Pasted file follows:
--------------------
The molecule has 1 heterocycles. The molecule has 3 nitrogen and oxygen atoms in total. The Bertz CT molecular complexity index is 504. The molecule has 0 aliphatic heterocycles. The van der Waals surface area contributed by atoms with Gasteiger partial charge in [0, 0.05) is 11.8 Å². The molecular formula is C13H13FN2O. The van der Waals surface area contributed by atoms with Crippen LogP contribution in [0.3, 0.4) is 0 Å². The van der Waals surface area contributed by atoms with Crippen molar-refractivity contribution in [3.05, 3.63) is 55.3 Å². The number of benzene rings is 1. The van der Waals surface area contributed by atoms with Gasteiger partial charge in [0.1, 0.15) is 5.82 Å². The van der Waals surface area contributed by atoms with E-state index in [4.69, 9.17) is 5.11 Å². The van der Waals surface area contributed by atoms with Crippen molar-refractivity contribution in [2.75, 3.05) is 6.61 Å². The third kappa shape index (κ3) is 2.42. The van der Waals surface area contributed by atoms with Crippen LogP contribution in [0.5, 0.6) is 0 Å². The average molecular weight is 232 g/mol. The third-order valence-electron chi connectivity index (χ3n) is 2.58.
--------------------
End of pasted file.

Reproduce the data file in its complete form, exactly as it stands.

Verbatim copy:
The molecule has 1 heterocycles. The molecule has 3 nitrogen and oxygen atoms in total. The Bertz CT molecular complexity index is 504. The molecule has 0 aliphatic heterocycles. The van der Waals surface area contributed by atoms with Gasteiger partial charge in [0, 0.05) is 11.8 Å². The molecular formula is C13H13FN2O. The van der Waals surface area contributed by atoms with Crippen LogP contribution in [0.3, 0.4) is 0 Å². The van der Waals surface area contributed by atoms with Crippen molar-refractivity contribution in [3.05, 3.63) is 55.3 Å². The number of benzene rings is 1. The van der Waals surface area contributed by atoms with Gasteiger partial charge in [0.1, 0.15) is 5.82 Å². The van der Waals surface area contributed by atoms with E-state index in [4.69, 9.17) is 5.11 Å². The van der Waals surface area contributed by atoms with Crippen molar-refractivity contribution in [2.75, 3.05) is 6.61 Å². The third kappa shape index (κ3) is 2.42. The van der Waals surface area contributed by atoms with Crippen LogP contribution in [0.5, 0.6) is 0 Å². The average molecular weight is 232 g/mol. The third-order valence-electron chi connectivity index (χ3n) is 2.58.